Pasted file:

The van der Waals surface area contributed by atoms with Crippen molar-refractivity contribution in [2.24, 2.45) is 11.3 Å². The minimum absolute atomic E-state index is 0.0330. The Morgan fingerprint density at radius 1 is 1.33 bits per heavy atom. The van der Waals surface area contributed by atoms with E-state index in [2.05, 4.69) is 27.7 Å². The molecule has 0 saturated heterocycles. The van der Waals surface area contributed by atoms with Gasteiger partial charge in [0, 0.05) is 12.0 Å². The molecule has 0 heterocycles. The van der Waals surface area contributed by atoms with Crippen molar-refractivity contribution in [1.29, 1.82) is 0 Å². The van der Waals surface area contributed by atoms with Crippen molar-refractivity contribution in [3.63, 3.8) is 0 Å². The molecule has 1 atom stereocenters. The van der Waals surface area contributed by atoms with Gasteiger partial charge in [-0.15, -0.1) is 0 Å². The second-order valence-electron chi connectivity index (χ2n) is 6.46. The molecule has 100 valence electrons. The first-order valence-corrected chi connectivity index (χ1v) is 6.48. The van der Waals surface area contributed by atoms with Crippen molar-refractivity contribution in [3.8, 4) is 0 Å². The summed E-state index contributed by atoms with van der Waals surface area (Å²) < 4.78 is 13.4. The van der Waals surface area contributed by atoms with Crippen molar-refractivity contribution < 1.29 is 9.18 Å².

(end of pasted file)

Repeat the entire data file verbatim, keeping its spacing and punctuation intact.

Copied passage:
The van der Waals surface area contributed by atoms with Crippen molar-refractivity contribution in [2.24, 2.45) is 11.3 Å². The minimum absolute atomic E-state index is 0.0330. The Morgan fingerprint density at radius 1 is 1.33 bits per heavy atom. The van der Waals surface area contributed by atoms with E-state index in [2.05, 4.69) is 27.7 Å². The molecule has 0 saturated heterocycles. The van der Waals surface area contributed by atoms with Gasteiger partial charge in [0, 0.05) is 12.0 Å². The molecule has 0 heterocycles. The van der Waals surface area contributed by atoms with Crippen molar-refractivity contribution in [1.29, 1.82) is 0 Å². The van der Waals surface area contributed by atoms with Crippen molar-refractivity contribution in [3.63, 3.8) is 0 Å². The molecule has 1 atom stereocenters. The van der Waals surface area contributed by atoms with Gasteiger partial charge in [-0.15, -0.1) is 0 Å². The second-order valence-electron chi connectivity index (χ2n) is 6.46. The molecule has 100 valence electrons. The first-order valence-corrected chi connectivity index (χ1v) is 6.48. The van der Waals surface area contributed by atoms with Crippen molar-refractivity contribution in [3.8, 4) is 0 Å². The summed E-state index contributed by atoms with van der Waals surface area (Å²) < 4.78 is 13.4. The van der Waals surface area contributed by atoms with Crippen molar-refractivity contribution < 1.29 is 9.18 Å².